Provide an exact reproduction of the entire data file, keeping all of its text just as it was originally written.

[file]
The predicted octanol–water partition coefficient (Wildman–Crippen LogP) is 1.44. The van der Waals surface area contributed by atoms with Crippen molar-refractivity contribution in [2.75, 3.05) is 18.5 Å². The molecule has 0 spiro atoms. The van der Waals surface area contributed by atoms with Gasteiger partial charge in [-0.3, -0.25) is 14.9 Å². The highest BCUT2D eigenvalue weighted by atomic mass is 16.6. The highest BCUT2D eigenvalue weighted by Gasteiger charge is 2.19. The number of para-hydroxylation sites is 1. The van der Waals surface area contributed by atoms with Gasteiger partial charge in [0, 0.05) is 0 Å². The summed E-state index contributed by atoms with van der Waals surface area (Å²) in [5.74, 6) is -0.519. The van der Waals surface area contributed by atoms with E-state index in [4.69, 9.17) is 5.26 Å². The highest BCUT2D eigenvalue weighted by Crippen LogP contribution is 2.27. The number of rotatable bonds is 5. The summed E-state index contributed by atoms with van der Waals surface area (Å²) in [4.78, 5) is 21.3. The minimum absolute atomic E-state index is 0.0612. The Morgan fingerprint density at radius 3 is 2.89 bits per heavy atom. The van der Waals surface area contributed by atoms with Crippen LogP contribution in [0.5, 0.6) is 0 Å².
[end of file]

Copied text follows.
The predicted octanol–water partition coefficient (Wildman–Crippen LogP) is 1.44. The van der Waals surface area contributed by atoms with Crippen molar-refractivity contribution in [2.75, 3.05) is 18.5 Å². The molecule has 0 spiro atoms. The van der Waals surface area contributed by atoms with Gasteiger partial charge in [-0.3, -0.25) is 14.9 Å². The highest BCUT2D eigenvalue weighted by atomic mass is 16.6. The highest BCUT2D eigenvalue weighted by Gasteiger charge is 2.19. The number of para-hydroxylation sites is 1. The van der Waals surface area contributed by atoms with Gasteiger partial charge in [0, 0.05) is 0 Å². The summed E-state index contributed by atoms with van der Waals surface area (Å²) in [5.74, 6) is -0.519. The van der Waals surface area contributed by atoms with E-state index in [4.69, 9.17) is 5.26 Å². The highest BCUT2D eigenvalue weighted by Crippen LogP contribution is 2.27. The number of rotatable bonds is 5. The summed E-state index contributed by atoms with van der Waals surface area (Å²) in [4.78, 5) is 21.3. The minimum absolute atomic E-state index is 0.0612. The Morgan fingerprint density at radius 3 is 2.89 bits per heavy atom. The van der Waals surface area contributed by atoms with Crippen LogP contribution in [0.5, 0.6) is 0 Å².